If you’ve noticed small lines on your teeth, you may have what dentists call craze lines. These web-looking imperfections should not be confused with cracked tooth syndrome (CTS), which is painful. Craze lines are merely hairline cracks in tooth enamel. Though these lines on teeth are cosmetically displeasing, they are not particularly harmful to oral health unless they deepen and spread. Treating craze lines is totally optional.
Do craze lines weaken teeth?
Craze lines are usually harmless to oral health. Like tooth discoloration, craze lines make a person appear aged. If you value a youthful and attractive appearance there are cosmetic treatment options.
What causes craze lines?
Craze lines often occur naturally but may develop after dental trauma. They usually begin as a result of regularly biting and chewing foods, extreme temperature changes, or from a single traumatic event, like biting down on a hard object. Some dental procedures cause already weak tooth enamel to form these hairline cracks.
As you consume food and drinks over time, the lines will become more obvious because staining agents build up and are difficult to remove at home. Some lines are not wide enough to accommodate toothbrush bristles for cleaning. You can try using whitening pastes, strips, and mouthwashes to treat craze lines.
Tea, coffee, red wine, and dark sauces are particularly notorious for staining teeth and increasing the visibility of cracks and imperfections in enamel.
How to Avoid Craze Lines
The following things will put your teeth at a higher risk for craze lines:
- Nail biting
- Pencil nibbling
- Using your teeth as a tool (to crack nuts, open bottles and packages, etc.)
- Wearing oral jewelry (lip and tongue rings)
- Bruxism (teeth grinding)
- Traumatic tooth injuries
Are craze lines on teeth dangerous?
Dental enamel is the protective outer layer of our teeth. It is the hardest substance that our bodies produce, and it’s the second-hardest substance on the entire planet. Diamonds are the hardest, and they cut glass. So, while enamel is extremely durable, it is not impervious to cracking and staining.
“Crazing” is the same term used to describe the fine cracksthat develop on well used, glazed ceramics. You’ve probably seen them on antique dinnerware. Just as these spiderweb-like lines don’t often compromise the integrity of a ceramic dish, craze lines in enamel do not usually harm the structural integrity of teeth.
In rare instances, craze lines can expand enough to increase the chance of cavity formation. By attending regular visits with your Lake Forest dentist for checkups and dental cleanings, you won’t have to worry about a cavity developing without your knowledge. At every visit, Dr. Fondriest will evaluate your teeth to determine whether early signs of tooth decay are evident. He can treat most topical tooth decay in the same visit. Deeper cavities or cracks may necessitate a return visit.
How to fix the lines on teeth
Craze lines are very shallow, so you shouldn’t worry that you’re a sitting duck for tooth decay or deeper cracks if you notice them on your teeth. Craze lines cannot removed without drilling, but they can be treated. You have a few options that should be discussed with Dr. Fondriest at your appointment. He will provide you with details about each procedure and explain how your unique dentition would likely respond to the treatments. Understanding how we can correct craze lines will help you make the wisest decision for your situation.
Whitening to cover the enamel cracks
Tooth whitening is the easiest option for erasing or reducing the appearance of the fine lines. By simply bleaching the stains in craze lines, the cracks will become much less evident. Whitening does not fill the cracks or improve structural integrity of the affected teeth, of course.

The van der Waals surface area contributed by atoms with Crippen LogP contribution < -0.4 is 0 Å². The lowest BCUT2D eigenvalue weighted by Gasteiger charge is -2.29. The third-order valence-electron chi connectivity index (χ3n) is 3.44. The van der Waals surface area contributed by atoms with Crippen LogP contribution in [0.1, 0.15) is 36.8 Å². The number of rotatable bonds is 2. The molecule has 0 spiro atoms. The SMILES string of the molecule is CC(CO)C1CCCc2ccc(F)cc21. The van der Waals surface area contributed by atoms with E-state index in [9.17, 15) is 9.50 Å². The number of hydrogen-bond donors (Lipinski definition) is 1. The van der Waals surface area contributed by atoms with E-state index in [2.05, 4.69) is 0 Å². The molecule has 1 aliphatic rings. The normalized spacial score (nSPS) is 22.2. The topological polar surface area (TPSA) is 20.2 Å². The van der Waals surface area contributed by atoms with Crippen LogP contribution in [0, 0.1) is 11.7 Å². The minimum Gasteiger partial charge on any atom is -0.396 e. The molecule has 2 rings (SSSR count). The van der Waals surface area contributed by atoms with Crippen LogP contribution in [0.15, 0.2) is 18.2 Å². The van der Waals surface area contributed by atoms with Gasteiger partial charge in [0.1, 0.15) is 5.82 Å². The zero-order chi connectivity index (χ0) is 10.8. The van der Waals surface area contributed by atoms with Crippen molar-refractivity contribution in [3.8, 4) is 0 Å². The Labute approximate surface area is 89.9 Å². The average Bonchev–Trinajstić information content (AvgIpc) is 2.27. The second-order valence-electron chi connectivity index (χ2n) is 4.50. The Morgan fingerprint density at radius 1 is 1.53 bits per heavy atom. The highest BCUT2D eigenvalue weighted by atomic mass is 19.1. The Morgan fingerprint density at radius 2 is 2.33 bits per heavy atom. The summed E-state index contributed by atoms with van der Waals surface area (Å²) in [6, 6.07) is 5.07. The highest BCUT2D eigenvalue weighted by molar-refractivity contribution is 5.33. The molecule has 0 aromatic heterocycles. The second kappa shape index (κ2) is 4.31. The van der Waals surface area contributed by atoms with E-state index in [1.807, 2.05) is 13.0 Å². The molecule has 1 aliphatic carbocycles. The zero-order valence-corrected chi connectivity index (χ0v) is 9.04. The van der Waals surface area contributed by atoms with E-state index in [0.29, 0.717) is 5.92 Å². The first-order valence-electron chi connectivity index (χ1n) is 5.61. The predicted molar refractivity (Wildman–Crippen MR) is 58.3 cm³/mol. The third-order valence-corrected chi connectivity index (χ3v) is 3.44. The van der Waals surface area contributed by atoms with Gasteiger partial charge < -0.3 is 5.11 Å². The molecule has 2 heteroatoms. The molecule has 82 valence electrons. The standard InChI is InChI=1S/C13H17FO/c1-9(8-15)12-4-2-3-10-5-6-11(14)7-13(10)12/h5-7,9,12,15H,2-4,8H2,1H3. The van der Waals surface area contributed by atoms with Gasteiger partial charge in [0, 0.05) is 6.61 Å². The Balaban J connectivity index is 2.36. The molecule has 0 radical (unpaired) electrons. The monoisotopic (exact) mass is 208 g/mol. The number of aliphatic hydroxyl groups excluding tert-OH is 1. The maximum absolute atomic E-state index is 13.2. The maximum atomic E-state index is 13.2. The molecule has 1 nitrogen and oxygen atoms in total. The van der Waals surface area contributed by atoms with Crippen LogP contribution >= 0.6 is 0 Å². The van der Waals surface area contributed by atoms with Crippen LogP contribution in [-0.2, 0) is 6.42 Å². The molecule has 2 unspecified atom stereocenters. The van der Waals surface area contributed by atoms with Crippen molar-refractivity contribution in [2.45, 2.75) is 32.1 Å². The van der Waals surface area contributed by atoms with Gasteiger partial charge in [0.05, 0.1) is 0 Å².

If whitening is not effective for your craze line stains, consider tooth-colored composite resin bonding or porcelain veneers. Each of these procedures has pros and cons, but both are effective for giving teeth a fresh appearance. Both treatments can also be completed in a single visit, in most cases, and they do add structural integrity to teeth.
Treating craze lines on teeth with composite resins
The primary concern for most people with craze lines is cosmetic. When food and drinks like coffee, red and purple berries, and wine get stuck in the cracks of your teeth, craze lines can become visible to the naked eye. Many patients opt for teeth whitening to cover up their craze lines. If your stains don’t respond to whitening, other cosmetic procedures such as tooth-colored fillings can help you restore your line-free smile. Composite resin is the material we use for tooth-colored fillings. By applying thin layers of resin over crazed teeth, a veneer forms to conceal imperfections. While composite bonding is effective and affordable, it usually lasts only five to ten years.
The vertical lines on teeth can be covered with veneers
Porcelain veneers, on the other hand, can endure for two decades or more. Veneers cost more than bonding, but they can correct cosmetic flaws in addition to crazing. If you have spaces between your front teeth, if they are uneven in size or length, or if you’d like your front teeth to be shaped differently, porcelain veneers are an excellent and prompt treatment option.
Will insurance pay for treating craze lines on teeth?
Most likely, insurance will not pay all or part of the cost for treating craze lines. Insurance coverage usually applies only to health concerns. So if something negatively impacts the integrity of your teeth or oral health, then insurance pays. Craze lines have usually don’t cause deep cracks or cavities.
In most cases, craze lines are a cosmetic issue. Cosmetic dentistry is not eligible for insurance coverage, but we work with third-party financing institutions that offer low- and no-interest payment options for cosmetic dental procedures.